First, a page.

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  • 1.
    Badou, Sylvestre A.
    et al.
    Univ Parakou, Fac Agron, Res Unit Trop Mycol & Soil Plant Fungi Interact, Lab Ecol Bot & Plant Biol, 03 BOX 125, Parakou, Benin.
    De Kesel, Andre
    Meise Bot Garden, Nieuwelaan 38, B-1860 Meise, Belgium.
    Raspe, Olivier
    Meise Bot Garden, Nieuwelaan 38, B-1860 Meise, Belgium;Federat Wallonie Bruxelles, Rue A Lavallee 1, B-1080 Brussels, Belgium.
    Ryberg, Martin
    Uppsala University, Disciplinary Domain of Science and Technology, Biology, Department of Organismal Biology, Systematic Biology.
    Guelly, Atsu K.
    Univ Lome, Fac Sci, Dept Bot & Ecol Vegetale, BP1515, Lome, Togo.
    Yorou, Nourou S.
    Univ Parakou, Fac Agron, Res Unit Trop Mycol & Soil Plant Fungi Interact, Lab Ecol Bot & Plant Biol, 03 BOX 125, Parakou, Benin.
    Two new African siblings of Pulveroboletus ravenelii (Boletaceae)2018In: MycoKeys, ISSN 1314-4057, E-ISSN 1314-4049, no 43, p. 115-130Article in journal (Refereed)
    Abstract [en]

    This paper sorts out the taxonomy of species affiliated with Pulveroboletus ravenelii in the Guineo-soudanian and Zambezian woodlands of Africa. Morphological and genetic characters of African Pulveroboletus collections were studied and compared to those of North American and Asian species. A phylogenetic analysis showed that the African specimens form a subclade, sister to the Asian and American taxa. Although clamp connections have previously never been reported from Pulveroboletus, all specimens of the African subclade show very small clamp connections. Two new African species, Pulveroboletus africanus sp. nov. and P. sokponianus sp. nov., are described and illustrated. Comments concerning morphology and identification, as well as distribution and ecology, are given for both species.

  • 2.
    Bahram, Mohammad
    et al.
    Uppsala University, Disciplinary Domain of Science and Technology, Biology, Department of Organismal Biology, Systematic Biology.
    Hildebrand, Falk
    Forslund, Sofia K
    Anderson, Jennifer L
    Uppsala University, Disciplinary Domain of Science and Technology, Biology, Department of Organismal Biology, Systematic Biology.
    Soudzilovskaia, Nadejda A
    Bodegom, Peter M
    Bengtsson-Palme, Johan
    Anslan, Sten
    Coelho, Luis Pedro
    Harend, Helery
    Huerta-Cepas, Jaime
    Medema, Marnix H
    Maltz, Mia R
    Mundra, Sunil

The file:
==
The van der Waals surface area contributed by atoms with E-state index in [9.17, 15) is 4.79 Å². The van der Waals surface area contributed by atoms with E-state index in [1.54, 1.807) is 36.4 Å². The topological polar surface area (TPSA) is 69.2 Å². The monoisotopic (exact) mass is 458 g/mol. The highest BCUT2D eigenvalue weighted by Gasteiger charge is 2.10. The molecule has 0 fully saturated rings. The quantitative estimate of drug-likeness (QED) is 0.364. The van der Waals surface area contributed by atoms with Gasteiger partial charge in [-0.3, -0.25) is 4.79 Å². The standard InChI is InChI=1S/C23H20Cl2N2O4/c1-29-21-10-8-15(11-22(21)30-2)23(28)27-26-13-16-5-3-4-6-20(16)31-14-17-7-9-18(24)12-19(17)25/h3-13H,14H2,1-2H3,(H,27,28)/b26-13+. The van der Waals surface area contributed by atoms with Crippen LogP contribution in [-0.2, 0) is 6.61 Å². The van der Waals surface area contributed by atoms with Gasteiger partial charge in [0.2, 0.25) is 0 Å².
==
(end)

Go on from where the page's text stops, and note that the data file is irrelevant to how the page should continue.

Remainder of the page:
Olsson, Pål Axel
    Pent, Mari
    Põlme, Sergei
    Sunagawa, Shinichi
    Ryberg, Martin
    Uppsala University, Disciplinary Domain of Science and Technology, Biology, Department of Organismal Biology, Systematic Biology.
    Tedersoo, Leho
    Bork, Peer
    Structure and function of the global topsoil microbiome.2018In: Nature, ISSN 0028-0836, E-ISSN 1476-4687, Vol. 560, no 7717, p. 233-237Article in journal (Refereed)
    Abstract [en]

    Soils harbour some of the most diverse microbiomes on Earth and are essential for both nutrient cycling and carbon storage. To understand soil functioning, it is necessary to model the global distribution patterns and functional gene repertoires of soil microorganisms, as well as the biotic and environmental associations between the diversity and structure of both bacterial and fungal soil communities1-4. Here we show, by leveraging metagenomics and metabarcoding of global topsoil samples (189 sites, 7,560 subsamples), that bacterial, but not fungal, genetic diversity is highest in temperate habitats and that microbial gene composition varies more strongly with environmental variables than with geographic distance. We demonstrate that fungi and bacteria show global niche differentiation that is associated with contrasting diversity responses to precipitation and soil pH. Furthermore, we provide evidence for strong bacterial-fungal antagonism, inferred from antibiotic-resistance genes, in topsoil and ocean habitats, indicating the substantial role of biotic interactions in shaping microbial communities. Our results suggest that both competition and environmental filtering affect the abundance, composition and encoded gene functions of bacterial and fungal communities, indicating that the relative contributions of these microorganisms to global nutrient cycling varies spatially.

  • 3. Bahram, Mohammad
    et al.
    Kõljalg, Urmas
    Courty, Pierre-Emmanuel
    Diédhiou, Abdala G.
    Kjøller, Rasmus
    Põlme, Sergei
    Ryberg, Martin
    Uppsala University, Disciplinary Domain of Science and Technology, Biology, Department of Organismal Biology, Systematic Biology.
    Veldre, Vilmar
    Tedersoo, Leho
    The distance decay of similarity in communities of ectomycorrhizal fungi in different ecosystems and scales2013In: Journal of Ecology, ISSN 0022-0477, E-ISSN 1365-2745, Vol. 101, no 5, p. 1335-1344Article in journal (Refereed)
    Abstract [en]